World Series Mets Royals Baseball

Baseball fan Laurence Leavy, right, watches during the 12th inning of Game 1 of the Major League Baseball World Series between the Kansas City Royals and the New York Mets Tuesday, Oct. 27, 2015, in Kansas City, Mo. (AP Photo/Charlie Riedel)

Tune into the World Series on FOX, and you’re likely to see a middle-aged man clad in bright orange sitting right behind home plate. Makes sense, right?

The Kansas City Royals are playing the New York Mets, whose colors are blue and orange. Except Laurence Leavy is a Florida Marlins fan, not a Mets fan, and he has been to more than 80 World Series games.

What profession, you ask, gives one man enough money to travel around to sporting events, so many in fact that he has been to an event nearly 99 percent of days since April?

He’s a lawyer.

Leavy told ESPN’s Darren Rovell that he spends about five hours a day working from his hotel room before heading out to the stadium. Leavy, who owns a law firm with 47 employees, has a job that is extremely tele-commuter friendly, leaving him time to be at almost every major sporting event in the United States, which might as well be a full-time job. 

But why does he do it? Doesn’t he have a family, kids or other responsibilities to take care of?

The answer to the latter is no — he has no kids or wife. The answer to the former is a little more complicated. 

He was diagnosed with liver cancer in March, and it was presumably time to start knocking things off his bucket list.

After getting a second opinion, it was determined that Leavy didn't in fact have liver cancer, just some scar tissue, he told ESPN. But the original diagnosis alone was enough to start truly enjoying life.

Leavy isn’t just living the life of every sports fan — he’s making the dreams of others possible in the process. He’s donated his seats behind home plate in New York to charity instead sitting behind the Royals dugout. He also donated $10,000 to the families of two Kansas City firefighters killed in the line of duty, then replaced his Marlins visor with one that read “KCFD” in honor of the firefighters.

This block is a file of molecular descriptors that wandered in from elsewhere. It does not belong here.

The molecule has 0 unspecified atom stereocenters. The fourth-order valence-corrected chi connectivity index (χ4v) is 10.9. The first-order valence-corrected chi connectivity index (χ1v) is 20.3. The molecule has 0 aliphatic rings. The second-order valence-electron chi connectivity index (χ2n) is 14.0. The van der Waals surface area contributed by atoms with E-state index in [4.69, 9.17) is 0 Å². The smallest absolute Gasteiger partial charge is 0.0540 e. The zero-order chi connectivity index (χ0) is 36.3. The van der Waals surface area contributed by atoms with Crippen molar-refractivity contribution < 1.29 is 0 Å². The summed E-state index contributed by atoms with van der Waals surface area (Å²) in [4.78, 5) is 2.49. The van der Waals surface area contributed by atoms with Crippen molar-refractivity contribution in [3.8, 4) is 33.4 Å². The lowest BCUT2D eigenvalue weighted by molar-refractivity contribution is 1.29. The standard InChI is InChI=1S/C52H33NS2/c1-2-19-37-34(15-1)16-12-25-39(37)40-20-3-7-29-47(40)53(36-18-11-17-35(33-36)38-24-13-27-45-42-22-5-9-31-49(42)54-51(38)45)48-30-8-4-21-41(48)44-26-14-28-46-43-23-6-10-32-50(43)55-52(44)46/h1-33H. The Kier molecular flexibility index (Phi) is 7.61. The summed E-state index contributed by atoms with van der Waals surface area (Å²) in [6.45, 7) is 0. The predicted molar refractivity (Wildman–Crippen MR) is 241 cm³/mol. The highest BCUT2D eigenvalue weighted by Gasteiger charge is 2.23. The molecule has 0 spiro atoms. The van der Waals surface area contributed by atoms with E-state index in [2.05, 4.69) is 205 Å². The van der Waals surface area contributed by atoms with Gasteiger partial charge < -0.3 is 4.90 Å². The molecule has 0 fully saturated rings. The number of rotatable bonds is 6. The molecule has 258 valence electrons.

The 59-year-old lawyer often encourages his more than 52,000 Twitter followers to “pay it forward” in between stopping for selfie after selfie with whoever recognizes him throughout the day. 

And people do recognize him.

The video game "MLB The Show" went so far as to put Leavy in the stands at times in game. Leavy is so popular, people are dressing up as “Marlins Man” for Halloween, and he often doesn’t make it to his seat until after the game is underway because people are running him down outside the stadium.

Leavy’s fame has not come without it’s share of criticism and jealousy. Some criticize Leavy for not doing enough good or being too selfish. Others say it’s disrespectful to the teams that are playing to wear a Marlins jersey. To be fair, he is as close to a Marlins billboard as you can get.

But the Marlins won’t let him throw out of the first pitch. 

For whatever reason, it seems the Marlins are reluctant to embrace him. Turning down the idea of a “Marlins Man” bobblehead night, the Florida team doesn’t even give Leavy the clothing he wears — he pays for his gear out-of-pocket.

Laurence Leavy has become a folk hero at every sporting event under the sun. And, as the "Marlins Man" says, “Go Royals.” 

— Edited by Jackson Vickery